- Actors: Claire Foy, Ryan Gosling, Pablo Schreiber
- Directors: Damien Chazelle
- Format: Widescreen
- Language: English
- Subtitles: English
- Region: Region 5 (Read more about DVD formats.)
- Rated: A (Adults Only)
- Studio: Universal Studios
- Product Release Date: 15 Mar 2019
- Average Customer Review: 3 customer reviews
- ASIN: B07FP2XQYH
Amazon Bestsellers Rank:
#607 in Movies & TV Shows (See Top 100 in Movies & TV Shows)
- #158 in Drama
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A first-person account through the eyes of Neil Armstrong recounts the history-changing years before the Apollo 11 mission. Neil's character takes us back to 1961 and recalls what it was like to be the first man on the moon. Retelling the most dangerous mission America had ever done, Neil brings to life his personal sacrifices and the sacrifices of the country. Neil leads us from the very beginning, all the way up to July 20, 1969, when he took one giant leap for mankind.
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Most helpful customer reviews on Amazon.com
This movie, First Man, is dedicated to proving the opposite. How? It turns ancient tragedy on its head, presenting a great man, Neil Armstrong, as an insipidly ordinary man with a 'heroic flaw': emotional impassivity. To what end? To make the postmodern point that the concept of courage in the face of great dangers, known and unknown, is merely another 'narrative', a story told in order to deceive you into believing that astronauts are spectacular examples of human excellence, when actually they are the playthings of the powerful, no more than emotionally repressed drones whose apparent conquest of fear is simply an inability to feel anything.
Why do the filmmakers spend so much boring footage on Armstrong's domestic problems rather than showing us more of the many struggles to master a dangerous and difficult technology from the point of view of the men who were expected to pilot it? That's an easy one. The more we see of Armstrong's helpless withdrawal from his wife and children in the face of the demands of marriage and fatherhood, the less heroic he becomes. The test-pilot and training sequences linger lovingly on all the pain and failure. Did the astronauts ever master the three-axis spin challenge? Sure, but do we see it here? No, instead we are treated to these great men vomiting their guts out into toilets in an inexplicably filthy NASA restroom. Why? It undercuts their greatness. If all you knew of the early U.S. space program was what you see here, you would have to think it was a relentless sequence of disasters punctuated by a occasional unremarkable -- and barely remarked -- step forward, until, as if by some inexplicable miracle, Apollo 11 reaches the moon.
So you were expecting a story to lift the human spirit? Listen to the score. You'll hear a few moments of apologetically uplifting music to accompany the lunar landing and that's it. For the rest, the music is appropriate to the funereal mood director Damien Chazelle obviously worked so hard to maintain. And the cinematography, which one would expect to be unabashedly romanticist for a subject like this, also spills the postmodern beans -- Chazelle blends film noir lighting and an over-saturated-kodacolor documentary look, a sarcastic appropriation of harsh realism and 1960's kitsch. Nice touch.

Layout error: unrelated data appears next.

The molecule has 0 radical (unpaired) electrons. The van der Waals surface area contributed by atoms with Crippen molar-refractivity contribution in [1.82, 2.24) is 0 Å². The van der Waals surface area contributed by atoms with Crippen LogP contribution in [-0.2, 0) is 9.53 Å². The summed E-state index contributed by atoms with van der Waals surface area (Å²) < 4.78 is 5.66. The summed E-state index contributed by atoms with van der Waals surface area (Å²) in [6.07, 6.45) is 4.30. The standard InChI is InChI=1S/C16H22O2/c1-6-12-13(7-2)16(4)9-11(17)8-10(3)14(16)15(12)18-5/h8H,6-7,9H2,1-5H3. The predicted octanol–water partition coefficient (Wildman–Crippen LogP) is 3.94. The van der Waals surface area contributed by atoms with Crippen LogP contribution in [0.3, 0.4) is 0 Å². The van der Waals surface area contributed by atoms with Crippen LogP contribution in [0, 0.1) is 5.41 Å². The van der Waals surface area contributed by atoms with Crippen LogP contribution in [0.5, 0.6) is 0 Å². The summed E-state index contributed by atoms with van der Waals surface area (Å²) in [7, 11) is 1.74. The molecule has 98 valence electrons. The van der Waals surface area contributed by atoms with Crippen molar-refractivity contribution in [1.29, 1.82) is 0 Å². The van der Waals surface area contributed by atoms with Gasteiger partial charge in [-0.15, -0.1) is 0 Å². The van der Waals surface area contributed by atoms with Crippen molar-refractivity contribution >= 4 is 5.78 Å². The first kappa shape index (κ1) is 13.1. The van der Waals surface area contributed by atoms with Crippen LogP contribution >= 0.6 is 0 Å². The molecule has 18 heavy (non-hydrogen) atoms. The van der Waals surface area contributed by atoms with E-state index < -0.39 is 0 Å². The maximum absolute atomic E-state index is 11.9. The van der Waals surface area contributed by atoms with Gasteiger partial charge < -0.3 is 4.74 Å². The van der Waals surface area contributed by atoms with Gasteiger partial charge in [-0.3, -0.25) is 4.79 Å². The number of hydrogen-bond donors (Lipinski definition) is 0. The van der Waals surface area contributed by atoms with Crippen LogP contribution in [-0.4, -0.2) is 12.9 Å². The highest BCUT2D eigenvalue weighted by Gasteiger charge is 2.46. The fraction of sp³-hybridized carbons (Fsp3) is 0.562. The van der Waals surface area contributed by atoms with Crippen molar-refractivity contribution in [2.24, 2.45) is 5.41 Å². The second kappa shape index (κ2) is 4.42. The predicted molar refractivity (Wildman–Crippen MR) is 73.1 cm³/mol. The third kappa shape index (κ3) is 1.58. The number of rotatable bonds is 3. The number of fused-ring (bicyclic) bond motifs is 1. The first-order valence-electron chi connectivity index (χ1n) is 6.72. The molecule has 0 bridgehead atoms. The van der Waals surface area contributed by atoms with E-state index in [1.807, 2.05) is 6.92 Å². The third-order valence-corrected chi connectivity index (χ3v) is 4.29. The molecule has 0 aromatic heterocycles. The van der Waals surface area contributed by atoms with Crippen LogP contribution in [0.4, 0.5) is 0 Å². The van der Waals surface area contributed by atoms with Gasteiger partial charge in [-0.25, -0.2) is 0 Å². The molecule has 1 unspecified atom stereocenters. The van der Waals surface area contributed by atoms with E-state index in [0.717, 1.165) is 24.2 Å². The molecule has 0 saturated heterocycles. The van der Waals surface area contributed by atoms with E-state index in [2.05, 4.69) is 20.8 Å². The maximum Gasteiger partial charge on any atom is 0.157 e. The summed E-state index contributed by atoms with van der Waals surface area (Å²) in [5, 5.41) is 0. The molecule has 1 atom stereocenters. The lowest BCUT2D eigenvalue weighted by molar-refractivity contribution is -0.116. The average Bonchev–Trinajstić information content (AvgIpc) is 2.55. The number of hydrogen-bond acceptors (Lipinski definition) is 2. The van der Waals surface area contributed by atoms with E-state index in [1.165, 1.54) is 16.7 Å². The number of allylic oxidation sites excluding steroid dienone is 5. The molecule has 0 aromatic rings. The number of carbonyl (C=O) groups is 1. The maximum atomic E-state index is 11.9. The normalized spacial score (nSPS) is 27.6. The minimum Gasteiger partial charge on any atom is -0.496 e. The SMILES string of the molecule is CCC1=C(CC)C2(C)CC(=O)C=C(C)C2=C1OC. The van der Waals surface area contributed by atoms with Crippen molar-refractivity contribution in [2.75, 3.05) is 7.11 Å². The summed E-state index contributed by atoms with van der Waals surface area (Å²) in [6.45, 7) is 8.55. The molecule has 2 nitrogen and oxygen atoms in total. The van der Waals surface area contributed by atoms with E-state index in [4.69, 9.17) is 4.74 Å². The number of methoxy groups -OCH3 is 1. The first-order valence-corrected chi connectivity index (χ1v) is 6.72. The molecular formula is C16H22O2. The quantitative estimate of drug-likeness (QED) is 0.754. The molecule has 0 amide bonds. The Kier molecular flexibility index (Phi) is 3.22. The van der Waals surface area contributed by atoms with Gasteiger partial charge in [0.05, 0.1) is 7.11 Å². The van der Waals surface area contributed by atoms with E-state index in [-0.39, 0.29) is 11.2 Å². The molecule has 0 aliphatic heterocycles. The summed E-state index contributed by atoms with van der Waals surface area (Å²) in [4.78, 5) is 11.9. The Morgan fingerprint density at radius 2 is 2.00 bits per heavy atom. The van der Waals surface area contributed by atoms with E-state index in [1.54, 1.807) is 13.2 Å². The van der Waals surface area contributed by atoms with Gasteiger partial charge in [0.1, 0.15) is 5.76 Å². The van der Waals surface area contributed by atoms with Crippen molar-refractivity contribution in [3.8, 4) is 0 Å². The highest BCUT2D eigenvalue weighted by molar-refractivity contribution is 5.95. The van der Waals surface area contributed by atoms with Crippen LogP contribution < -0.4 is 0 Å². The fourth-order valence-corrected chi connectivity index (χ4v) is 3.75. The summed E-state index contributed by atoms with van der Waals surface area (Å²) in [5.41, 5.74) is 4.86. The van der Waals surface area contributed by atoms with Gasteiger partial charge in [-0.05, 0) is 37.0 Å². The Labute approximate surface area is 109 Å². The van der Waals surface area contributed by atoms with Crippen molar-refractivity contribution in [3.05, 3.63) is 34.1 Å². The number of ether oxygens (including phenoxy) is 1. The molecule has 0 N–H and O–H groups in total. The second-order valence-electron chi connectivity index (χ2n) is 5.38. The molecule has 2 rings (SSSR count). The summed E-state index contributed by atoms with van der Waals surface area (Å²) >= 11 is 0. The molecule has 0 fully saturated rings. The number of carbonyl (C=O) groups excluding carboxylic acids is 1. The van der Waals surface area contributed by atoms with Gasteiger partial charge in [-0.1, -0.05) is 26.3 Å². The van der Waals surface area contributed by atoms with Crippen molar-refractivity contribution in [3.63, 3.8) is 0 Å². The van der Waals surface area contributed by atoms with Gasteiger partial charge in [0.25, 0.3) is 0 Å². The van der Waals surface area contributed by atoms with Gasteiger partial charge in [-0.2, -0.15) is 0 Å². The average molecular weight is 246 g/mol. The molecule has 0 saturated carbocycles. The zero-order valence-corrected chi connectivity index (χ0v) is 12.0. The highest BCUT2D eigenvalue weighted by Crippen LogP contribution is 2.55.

My problem with First Man is not that it is poorly made. Given the theme the filmmakers chose to present, their presentation is a big success. My problem is with the theme the filmmakers chose to present. Let me summarize it in words: Man is not a heroic being of sovereign will and glorious aspiration, but only the plaything of the natural and social forces that control his destiny. If you share this premise, this film will dispel any fears you had that great human achievements are a threat to your world view.
I went to see this movie because it promised me the opportunity to experience the look, sound and feeling of human greatness. I was deceived. First Man is a sneak attack on human greatness.
This movie isn't about beating up Armstrong or any of the characters, this movie is about how to achieve greatness when the world continues to challenge you. When the world puts obstacles and challenges in front of you, will you falter or will you fight to accomplish something that most people won't.
Don't be swayed by the reviews of those who haven't and won't ever accomplish anything significant in their lives, or who gave up when things got tough in their own lives. This movie shows you that no matter what happens, you can accomplish great things if you just keep putting one foot in front of the other.
People, please read the volume First Man by James Hansen that this movie is based on before watching to get the true picture of Armstrong's character...this movie unnecessarily decapitates it and destroys an otherwise fine depiction of NASA's race to the moon.